Cased Caddis Larva Patterns

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Peeping Cased Caddis Larva
  • Hook: #12-20 Nymph
  • Thread: 70 Denier Black
  • Case: Cream Hen Soft-Hackle
  • Body: Caddis Green Dubbing
  • Legs: Black Hen Hackle
  • Head: Black Thread

I tied a bunch of these attempting to imitate the various Caddis larva found in our Driftless Area streams. The hen hackle that forms the case was palmered very tightly/thickly. The hackle is then trimmed to shape, here I attempted to create a square case, nature is difficult to imitate. After the fly was finished I colored the case with Bic Mark-It Permanent Markers to match similar colors found on stream.

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Peeping Cased Caddis Larva (Variant)
  • Hook: #12-20 Nymph
  • Thread: 70 Denier Black
  • Rib: SM Silver Ultra Wire
  • Case: Cream Hen Soft-Hackle
  • Body: Green Ultra Chenille
  • Head: Burnt Chenille

The only change with this pattern from the one above is something I’ve seen done many times before, simply adding a small section of Green Ultra Chenille after the rib has been counter wrapped and tied off to form the larva body. The head is formed by lightly singeing the end with a lighter, be careful not to burn too much of the chenille. I also lifted the chenille up and tied my thread off underneath giving it a permanent lift and clearing the hook eye at the same time.

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Peeping Cased Caddis Larva (Beaded Variant)
  • Hook: Mustad 37160 #16-20
  • Thread: 70 Denier Black
  • Rib: SM Copper Ultra Wire
  • Case: Brown Hen Soft-Hackle
  • Body: Olive Beads
  • Legs: Black Hen Hackle Fibers
  • Head: Black Thread

We have a wide variation in the size, shape, and color of the cased caddis larva that inhabit our waters as with most streams. This is an attempt to imitate some of the larger fatter curved cased caddis larva that I find frequently on some of our streams. I used Olive colored beads for the body of the peeping larva and although I’m not confident the color choice was correct (I will be taking samples and finding out the proper color for the larva in the coming months) I do think this will catch trout. The case is formed again by palmering hackle then trimming it to shape afterwards. I love the Mustad 37160 and felt the amount of curve I wanted would not come from a standard scud hook so I turned to my stash of 37160’s to do the job, this hook rocks.

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Cased Caddis Larva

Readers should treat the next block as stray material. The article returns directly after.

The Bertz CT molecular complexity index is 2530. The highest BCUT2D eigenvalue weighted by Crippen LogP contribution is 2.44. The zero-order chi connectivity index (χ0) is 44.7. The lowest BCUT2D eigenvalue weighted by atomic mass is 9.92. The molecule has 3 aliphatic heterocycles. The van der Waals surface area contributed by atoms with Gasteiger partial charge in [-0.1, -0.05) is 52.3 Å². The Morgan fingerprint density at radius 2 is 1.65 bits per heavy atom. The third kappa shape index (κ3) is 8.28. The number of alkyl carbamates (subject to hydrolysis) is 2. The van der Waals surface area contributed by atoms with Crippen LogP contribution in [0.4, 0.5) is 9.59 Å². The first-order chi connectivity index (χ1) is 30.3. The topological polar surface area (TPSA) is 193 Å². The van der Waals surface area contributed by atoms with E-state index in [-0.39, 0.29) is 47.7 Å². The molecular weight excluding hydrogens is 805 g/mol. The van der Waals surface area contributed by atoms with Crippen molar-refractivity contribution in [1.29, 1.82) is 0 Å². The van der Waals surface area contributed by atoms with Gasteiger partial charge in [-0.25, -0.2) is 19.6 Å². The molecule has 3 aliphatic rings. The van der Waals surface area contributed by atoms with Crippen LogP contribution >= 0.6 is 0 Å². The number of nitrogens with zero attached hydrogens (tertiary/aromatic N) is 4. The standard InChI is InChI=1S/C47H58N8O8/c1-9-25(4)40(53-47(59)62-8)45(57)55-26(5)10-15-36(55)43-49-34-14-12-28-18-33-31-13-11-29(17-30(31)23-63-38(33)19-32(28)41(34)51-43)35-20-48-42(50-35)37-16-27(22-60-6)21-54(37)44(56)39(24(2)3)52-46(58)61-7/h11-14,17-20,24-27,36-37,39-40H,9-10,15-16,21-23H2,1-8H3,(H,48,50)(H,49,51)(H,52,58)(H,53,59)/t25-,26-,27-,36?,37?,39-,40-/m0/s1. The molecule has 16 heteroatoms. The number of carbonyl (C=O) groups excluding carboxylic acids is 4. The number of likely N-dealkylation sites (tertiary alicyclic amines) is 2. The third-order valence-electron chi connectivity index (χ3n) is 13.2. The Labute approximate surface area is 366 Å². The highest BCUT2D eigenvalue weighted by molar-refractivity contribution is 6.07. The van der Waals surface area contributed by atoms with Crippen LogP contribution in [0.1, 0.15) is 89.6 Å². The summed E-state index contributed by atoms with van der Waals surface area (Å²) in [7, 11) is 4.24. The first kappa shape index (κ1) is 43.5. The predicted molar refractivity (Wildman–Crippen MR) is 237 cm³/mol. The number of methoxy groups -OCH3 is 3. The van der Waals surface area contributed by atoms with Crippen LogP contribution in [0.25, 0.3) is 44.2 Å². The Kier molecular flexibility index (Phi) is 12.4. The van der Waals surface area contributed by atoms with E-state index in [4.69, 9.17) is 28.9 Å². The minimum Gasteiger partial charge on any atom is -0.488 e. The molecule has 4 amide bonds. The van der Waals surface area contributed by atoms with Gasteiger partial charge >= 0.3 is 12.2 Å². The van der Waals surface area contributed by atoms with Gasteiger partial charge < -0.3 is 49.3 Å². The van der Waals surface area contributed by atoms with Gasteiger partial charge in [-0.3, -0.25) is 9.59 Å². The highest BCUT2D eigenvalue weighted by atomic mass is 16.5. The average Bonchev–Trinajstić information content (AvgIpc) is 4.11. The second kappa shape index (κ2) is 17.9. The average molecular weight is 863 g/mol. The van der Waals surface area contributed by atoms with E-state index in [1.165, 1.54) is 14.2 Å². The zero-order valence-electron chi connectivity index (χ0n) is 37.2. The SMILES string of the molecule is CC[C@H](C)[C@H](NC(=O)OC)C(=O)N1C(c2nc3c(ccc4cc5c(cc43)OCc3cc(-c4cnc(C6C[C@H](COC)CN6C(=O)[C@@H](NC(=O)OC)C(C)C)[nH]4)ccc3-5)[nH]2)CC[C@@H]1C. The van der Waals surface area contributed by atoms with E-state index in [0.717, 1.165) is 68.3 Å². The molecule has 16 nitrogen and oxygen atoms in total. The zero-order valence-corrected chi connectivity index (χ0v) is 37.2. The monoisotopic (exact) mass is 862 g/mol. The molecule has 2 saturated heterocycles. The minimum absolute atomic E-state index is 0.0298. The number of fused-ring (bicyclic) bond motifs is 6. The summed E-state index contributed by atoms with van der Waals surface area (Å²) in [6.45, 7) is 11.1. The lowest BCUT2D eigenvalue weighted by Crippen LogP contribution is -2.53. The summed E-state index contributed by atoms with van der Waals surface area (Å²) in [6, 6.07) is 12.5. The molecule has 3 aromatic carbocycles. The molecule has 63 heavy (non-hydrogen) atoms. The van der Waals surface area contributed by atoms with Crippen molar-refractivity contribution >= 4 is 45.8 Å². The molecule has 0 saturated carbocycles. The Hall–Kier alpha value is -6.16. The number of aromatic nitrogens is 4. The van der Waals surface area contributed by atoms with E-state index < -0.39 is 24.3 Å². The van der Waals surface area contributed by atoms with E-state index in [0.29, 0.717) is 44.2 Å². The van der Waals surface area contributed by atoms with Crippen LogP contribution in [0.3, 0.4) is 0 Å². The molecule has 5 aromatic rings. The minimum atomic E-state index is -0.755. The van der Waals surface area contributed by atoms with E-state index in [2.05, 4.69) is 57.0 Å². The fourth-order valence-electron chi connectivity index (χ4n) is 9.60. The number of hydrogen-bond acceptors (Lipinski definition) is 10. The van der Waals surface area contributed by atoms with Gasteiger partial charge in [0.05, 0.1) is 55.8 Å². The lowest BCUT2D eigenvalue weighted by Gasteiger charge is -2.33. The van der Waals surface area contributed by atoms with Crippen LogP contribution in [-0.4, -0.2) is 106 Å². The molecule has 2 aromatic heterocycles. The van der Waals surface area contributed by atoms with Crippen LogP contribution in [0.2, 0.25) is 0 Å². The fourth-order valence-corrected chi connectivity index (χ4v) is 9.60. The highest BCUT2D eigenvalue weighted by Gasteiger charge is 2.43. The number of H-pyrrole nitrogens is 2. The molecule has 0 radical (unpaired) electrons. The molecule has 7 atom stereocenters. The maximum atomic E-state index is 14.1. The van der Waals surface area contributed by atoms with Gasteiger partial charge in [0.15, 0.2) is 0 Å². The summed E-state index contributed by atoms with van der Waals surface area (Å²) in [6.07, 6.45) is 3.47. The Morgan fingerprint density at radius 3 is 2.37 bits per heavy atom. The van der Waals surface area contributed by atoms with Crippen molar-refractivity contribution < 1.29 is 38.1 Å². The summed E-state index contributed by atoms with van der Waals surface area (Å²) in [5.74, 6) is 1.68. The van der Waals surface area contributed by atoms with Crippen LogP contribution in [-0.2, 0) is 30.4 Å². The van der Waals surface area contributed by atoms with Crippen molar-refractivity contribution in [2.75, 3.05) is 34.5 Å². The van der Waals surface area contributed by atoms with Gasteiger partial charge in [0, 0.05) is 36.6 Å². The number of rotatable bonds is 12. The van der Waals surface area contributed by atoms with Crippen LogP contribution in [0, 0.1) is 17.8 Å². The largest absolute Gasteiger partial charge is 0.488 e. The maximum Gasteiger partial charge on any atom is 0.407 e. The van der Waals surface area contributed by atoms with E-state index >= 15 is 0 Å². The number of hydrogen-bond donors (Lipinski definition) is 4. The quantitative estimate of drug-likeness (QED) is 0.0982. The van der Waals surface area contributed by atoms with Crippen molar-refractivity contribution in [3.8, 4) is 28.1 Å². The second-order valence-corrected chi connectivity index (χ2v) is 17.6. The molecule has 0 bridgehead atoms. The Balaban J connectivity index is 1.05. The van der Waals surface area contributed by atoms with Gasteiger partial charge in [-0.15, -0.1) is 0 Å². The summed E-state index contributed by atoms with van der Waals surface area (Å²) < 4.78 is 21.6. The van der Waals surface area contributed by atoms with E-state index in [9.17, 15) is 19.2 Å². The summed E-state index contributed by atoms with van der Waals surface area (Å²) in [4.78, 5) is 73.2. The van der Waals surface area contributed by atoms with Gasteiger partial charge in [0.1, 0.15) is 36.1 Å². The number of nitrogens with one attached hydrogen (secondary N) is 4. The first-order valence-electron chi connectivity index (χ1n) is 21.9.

• Hook: #12-20 Nymph
  • Thread: 70 Denier Black
  • Rib: Pearl Krystal Flash
  • Case: Cream Hen Soft-Hackle
  • Head: Black Thread

This pattern was left un-colored for assessment later on stream. I’ll carry a few markers with me and make a color choice when in the field and adjust this fly accordingly. I used flash rather than wire for a rib simply for variation, the wire will likely hold up longer but I’ll loose the fly for some unforeseen reason long before the flash rib breaks. Keeping it simple I left out the peeping portion of the caddis, they are not always sticking out of the cases and in fact most cased specie of caddis seal themselves inside the case during the initial phase of pupating.

Others:

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4 Comments:

  1. One stream I fish here in AZ has a really prolific Mother’s day hatch. Prior to the hatch the rocks are covered in those cased caddis. The brown trout just gorge themselves on these nuggets. I was taking my large stonefly nymphs and cutting off the back tails to try and match the casing. I really like your ties much better. I’m going to have to steal some of those ideas and tie up a batch. Thanks for sharing.

    Ben

  2. Thanks Ben, I like the look that the soft-hackle makes for the case. Without going to the trouble of say gluing rocks to a hook in an attempt to make a very realistic looking case, I think this does a fairly good job of imitating the look and feel of some of the cased caddis that inhabit most streams where trout reside. As for stealing? Nothing I’ve done above is really anything new, just doing what someone who knows more than me figured out a while ago I’m sure. Everything is fair game, I do try to give credit to specific people if I know the pattern orginated from a sole individual like John Barr’s Graphic Caddis. Take care.

  3. Nice bugs! Caddis are always a great “go to” pattern anywhere trout are found.
    The burned chenille is a nice touch.
    I know a few guys who utilize the abandoned rock cases of the october caddis and dub a little spiky black fur in front. I’ve yet to try it. Looks good though.
    BTW, Thanks for the link.

  4. Anytime Jim, some good looking steelhead flies over your way. Hopefully you will get a chance to toss them soon.

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